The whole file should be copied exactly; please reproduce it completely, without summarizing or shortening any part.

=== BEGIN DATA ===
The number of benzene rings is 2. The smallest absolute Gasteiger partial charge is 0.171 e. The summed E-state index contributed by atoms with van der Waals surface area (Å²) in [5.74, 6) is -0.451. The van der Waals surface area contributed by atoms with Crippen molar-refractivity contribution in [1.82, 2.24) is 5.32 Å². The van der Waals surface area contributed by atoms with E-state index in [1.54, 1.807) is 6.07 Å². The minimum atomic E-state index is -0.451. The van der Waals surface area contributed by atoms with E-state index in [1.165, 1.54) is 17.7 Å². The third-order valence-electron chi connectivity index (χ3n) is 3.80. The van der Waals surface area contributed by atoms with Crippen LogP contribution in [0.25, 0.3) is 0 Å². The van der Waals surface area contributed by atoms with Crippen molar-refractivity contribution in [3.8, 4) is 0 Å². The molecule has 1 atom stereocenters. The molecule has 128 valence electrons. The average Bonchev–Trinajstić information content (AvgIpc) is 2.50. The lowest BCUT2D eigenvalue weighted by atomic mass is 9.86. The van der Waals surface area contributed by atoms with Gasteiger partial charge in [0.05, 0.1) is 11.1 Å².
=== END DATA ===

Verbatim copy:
The number of benzene rings is 2. The smallest absolute Gasteiger partial charge is 0.171 e. The summed E-state index contributed by atoms with van der Waals surface area (Å²) in [5.74, 6) is -0.451. The van der Waals surface area contributed by atoms with Crippen molar-refractivity contribution in [1.82, 2.24) is 5.32 Å². The van der Waals surface area contributed by atoms with E-state index in [1.54, 1.807) is 6.07 Å². The minimum atomic E-state index is -0.451. The van der Waals surface area contributed by atoms with E-state index in [1.165, 1.54) is 17.7 Å². The third-order valence-electron chi connectivity index (χ3n) is 3.80. The van der Waals surface area contributed by atoms with Crippen LogP contribution in [0.25, 0.3) is 0 Å². The van der Waals surface area contributed by atoms with Crippen molar-refractivity contribution in [3.8, 4) is 0 Å². The molecule has 1 atom stereocenters. The molecule has 128 valence electrons. The average Bonchev–Trinajstić information content (AvgIpc) is 2.50. The lowest BCUT2D eigenvalue weighted by atomic mass is 9.86. The van der Waals surface area contributed by atoms with Gasteiger partial charge in [0.05, 0.1) is 11.1 Å².